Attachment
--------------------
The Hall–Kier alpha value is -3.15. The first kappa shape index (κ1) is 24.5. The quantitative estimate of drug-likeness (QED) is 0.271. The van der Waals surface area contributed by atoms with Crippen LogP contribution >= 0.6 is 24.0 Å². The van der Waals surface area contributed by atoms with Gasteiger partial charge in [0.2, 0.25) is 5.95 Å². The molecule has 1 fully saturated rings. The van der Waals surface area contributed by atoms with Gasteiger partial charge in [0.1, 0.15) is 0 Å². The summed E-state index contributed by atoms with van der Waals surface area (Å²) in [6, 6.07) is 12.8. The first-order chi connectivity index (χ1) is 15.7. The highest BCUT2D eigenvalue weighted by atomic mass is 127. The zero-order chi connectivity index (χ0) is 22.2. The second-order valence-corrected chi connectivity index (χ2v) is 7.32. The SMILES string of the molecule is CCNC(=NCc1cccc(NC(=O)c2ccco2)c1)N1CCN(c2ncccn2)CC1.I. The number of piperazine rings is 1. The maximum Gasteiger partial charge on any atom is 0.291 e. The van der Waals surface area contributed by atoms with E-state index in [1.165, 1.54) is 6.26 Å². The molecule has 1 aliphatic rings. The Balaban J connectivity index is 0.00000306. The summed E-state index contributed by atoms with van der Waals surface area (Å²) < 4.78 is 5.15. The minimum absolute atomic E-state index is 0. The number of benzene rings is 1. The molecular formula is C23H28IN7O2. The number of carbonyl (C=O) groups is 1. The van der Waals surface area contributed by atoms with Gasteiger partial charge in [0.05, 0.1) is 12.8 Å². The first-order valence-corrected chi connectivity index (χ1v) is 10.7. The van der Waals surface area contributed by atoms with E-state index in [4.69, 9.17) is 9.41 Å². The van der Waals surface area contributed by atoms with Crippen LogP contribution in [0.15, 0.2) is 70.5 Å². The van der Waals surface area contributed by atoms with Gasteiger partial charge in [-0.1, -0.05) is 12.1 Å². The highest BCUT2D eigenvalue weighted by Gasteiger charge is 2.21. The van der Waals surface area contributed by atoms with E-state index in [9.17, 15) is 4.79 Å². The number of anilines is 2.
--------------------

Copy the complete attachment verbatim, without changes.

The Hall–Kier alpha value is -3.15. The first kappa shape index (κ1) is 24.5. The quantitative estimate of drug-likeness (QED) is 0.271. The van der Waals surface area contributed by atoms with Crippen LogP contribution >= 0.6 is 24.0 Å². The van der Waals surface area contributed by atoms with Gasteiger partial charge in [0.2, 0.25) is 5.95 Å². The molecule has 1 fully saturated rings. The van der Waals surface area contributed by atoms with Gasteiger partial charge in [0.1, 0.15) is 0 Å². The summed E-state index contributed by atoms with van der Waals surface area (Å²) in [6, 6.07) is 12.8. The first-order chi connectivity index (χ1) is 15.7. The highest BCUT2D eigenvalue weighted by atomic mass is 127. The zero-order chi connectivity index (χ0) is 22.2. The second-order valence-corrected chi connectivity index (χ2v) is 7.32. The SMILES string of the molecule is CCNC(=NCc1cccc(NC(=O)c2ccco2)c1)N1CCN(c2ncccn2)CC1.I. The number of piperazine rings is 1. The maximum Gasteiger partial charge on any atom is 0.291 e. The van der Waals surface area contributed by atoms with E-state index in [1.165, 1.54) is 6.26 Å². The molecule has 1 aliphatic rings. The Balaban J connectivity index is 0.00000306. The summed E-state index contributed by atoms with van der Waals surface area (Å²) < 4.78 is 5.15. The minimum absolute atomic E-state index is 0. The number of benzene rings is 1. The molecular formula is C23H28IN7O2. The number of carbonyl (C=O) groups is 1. The van der Waals surface area contributed by atoms with Gasteiger partial charge in [0.05, 0.1) is 12.8 Å². The first-order valence-corrected chi connectivity index (χ1v) is 10.7. The van der Waals surface area contributed by atoms with E-state index in [4.69, 9.17) is 9.41 Å². The van der Waals surface area contributed by atoms with Crippen LogP contribution in [0.15, 0.2) is 70.5 Å². The van der Waals surface area contributed by atoms with Gasteiger partial charge in [-0.1, -0.05) is 12.1 Å². The highest BCUT2D eigenvalue weighted by Gasteiger charge is 2.21. The van der Waals surface area contributed by atoms with E-state index in [9.17, 15) is 4.79 Å². The number of anilines is 2.